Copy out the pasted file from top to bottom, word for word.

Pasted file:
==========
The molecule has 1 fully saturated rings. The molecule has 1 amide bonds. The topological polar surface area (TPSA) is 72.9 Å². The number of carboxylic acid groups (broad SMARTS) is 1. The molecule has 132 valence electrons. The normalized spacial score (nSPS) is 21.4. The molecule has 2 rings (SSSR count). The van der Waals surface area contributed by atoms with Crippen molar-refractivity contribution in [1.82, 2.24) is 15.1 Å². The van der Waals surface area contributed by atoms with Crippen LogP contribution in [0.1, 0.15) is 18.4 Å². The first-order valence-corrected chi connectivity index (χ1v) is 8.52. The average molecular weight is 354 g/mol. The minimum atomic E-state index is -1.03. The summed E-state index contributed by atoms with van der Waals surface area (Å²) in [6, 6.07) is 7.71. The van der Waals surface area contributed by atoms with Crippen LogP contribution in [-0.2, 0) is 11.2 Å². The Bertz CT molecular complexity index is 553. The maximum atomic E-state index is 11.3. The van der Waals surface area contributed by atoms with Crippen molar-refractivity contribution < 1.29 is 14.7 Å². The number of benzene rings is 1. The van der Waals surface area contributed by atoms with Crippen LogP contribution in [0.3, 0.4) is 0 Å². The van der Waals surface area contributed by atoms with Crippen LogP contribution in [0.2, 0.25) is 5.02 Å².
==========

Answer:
The molecule has 1 fully saturated rings. The molecule has 1 amide bonds. The topological polar surface area (TPSA) is 72.9 Å². The number of carboxylic acid groups (broad SMARTS) is 1. The molecule has 132 valence electrons. The normalized spacial score (nSPS) is 21.4. The molecule has 2 rings (SSSR count). The van der Waals surface area contributed by atoms with Crippen molar-refractivity contribution in [1.82, 2.24) is 15.1 Å². The van der Waals surface area contributed by atoms with Crippen LogP contribution in [0.1, 0.15) is 18.4 Å². The first-order valence-corrected chi connectivity index (χ1v) is 8.52. The average molecular weight is 354 g/mol. The minimum atomic E-state index is -1.03. The summed E-state index contributed by atoms with van der Waals surface area (Å²) in [6, 6.07) is 7.71. The van der Waals surface area contributed by atoms with Crippen LogP contribution in [-0.2, 0) is 11.2 Å². The Bertz CT molecular complexity index is 553. The maximum atomic E-state index is 11.3. The van der Waals surface area contributed by atoms with Crippen molar-refractivity contribution < 1.29 is 14.7 Å². The number of benzene rings is 1. The van der Waals surface area contributed by atoms with Crippen LogP contribution in [0.3, 0.4) is 0 Å². The van der Waals surface area contributed by atoms with Crippen LogP contribution in [0.2, 0.25) is 5.02 Å².